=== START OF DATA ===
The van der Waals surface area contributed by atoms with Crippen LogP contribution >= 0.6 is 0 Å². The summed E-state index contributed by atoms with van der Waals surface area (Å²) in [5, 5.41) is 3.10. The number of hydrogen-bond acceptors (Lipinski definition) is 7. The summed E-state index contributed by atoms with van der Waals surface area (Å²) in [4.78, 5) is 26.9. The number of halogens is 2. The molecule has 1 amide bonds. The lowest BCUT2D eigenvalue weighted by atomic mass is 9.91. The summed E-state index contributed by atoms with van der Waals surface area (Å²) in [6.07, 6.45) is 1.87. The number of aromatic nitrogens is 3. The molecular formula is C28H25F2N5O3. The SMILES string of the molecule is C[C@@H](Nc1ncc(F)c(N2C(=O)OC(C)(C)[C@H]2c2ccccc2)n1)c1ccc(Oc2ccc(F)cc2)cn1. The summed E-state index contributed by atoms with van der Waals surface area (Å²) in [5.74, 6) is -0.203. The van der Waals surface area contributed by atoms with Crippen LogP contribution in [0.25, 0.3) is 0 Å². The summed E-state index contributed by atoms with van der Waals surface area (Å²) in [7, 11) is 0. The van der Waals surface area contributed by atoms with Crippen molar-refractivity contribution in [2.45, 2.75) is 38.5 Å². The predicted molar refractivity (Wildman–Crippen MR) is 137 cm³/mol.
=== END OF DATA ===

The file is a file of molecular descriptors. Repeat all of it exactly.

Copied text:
The van der Waals surface area contributed by atoms with Crippen LogP contribution >= 0.6 is 0 Å². The summed E-state index contributed by atoms with van der Waals surface area (Å²) in [5, 5.41) is 3.10. The number of hydrogen-bond acceptors (Lipinski definition) is 7. The summed E-state index contributed by atoms with van der Waals surface area (Å²) in [4.78, 5) is 26.9. The number of halogens is 2. The molecule has 1 amide bonds. The lowest BCUT2D eigenvalue weighted by atomic mass is 9.91. The summed E-state index contributed by atoms with van der Waals surface area (Å²) in [6.07, 6.45) is 1.87. The number of aromatic nitrogens is 3. The molecular formula is C28H25F2N5O3. The SMILES string of the molecule is C[C@@H](Nc1ncc(F)c(N2C(=O)OC(C)(C)[C@H]2c2ccccc2)n1)c1ccc(Oc2ccc(F)cc2)cn1. The summed E-state index contributed by atoms with van der Waals surface area (Å²) in [5.74, 6) is -0.203. The van der Waals surface area contributed by atoms with Crippen LogP contribution in [0.25, 0.3) is 0 Å². The summed E-state index contributed by atoms with van der Waals surface area (Å²) in [7, 11) is 0. The van der Waals surface area contributed by atoms with Crippen molar-refractivity contribution in [2.45, 2.75) is 38.5 Å². The predicted molar refractivity (Wildman–Crippen MR) is 137 cm³/mol.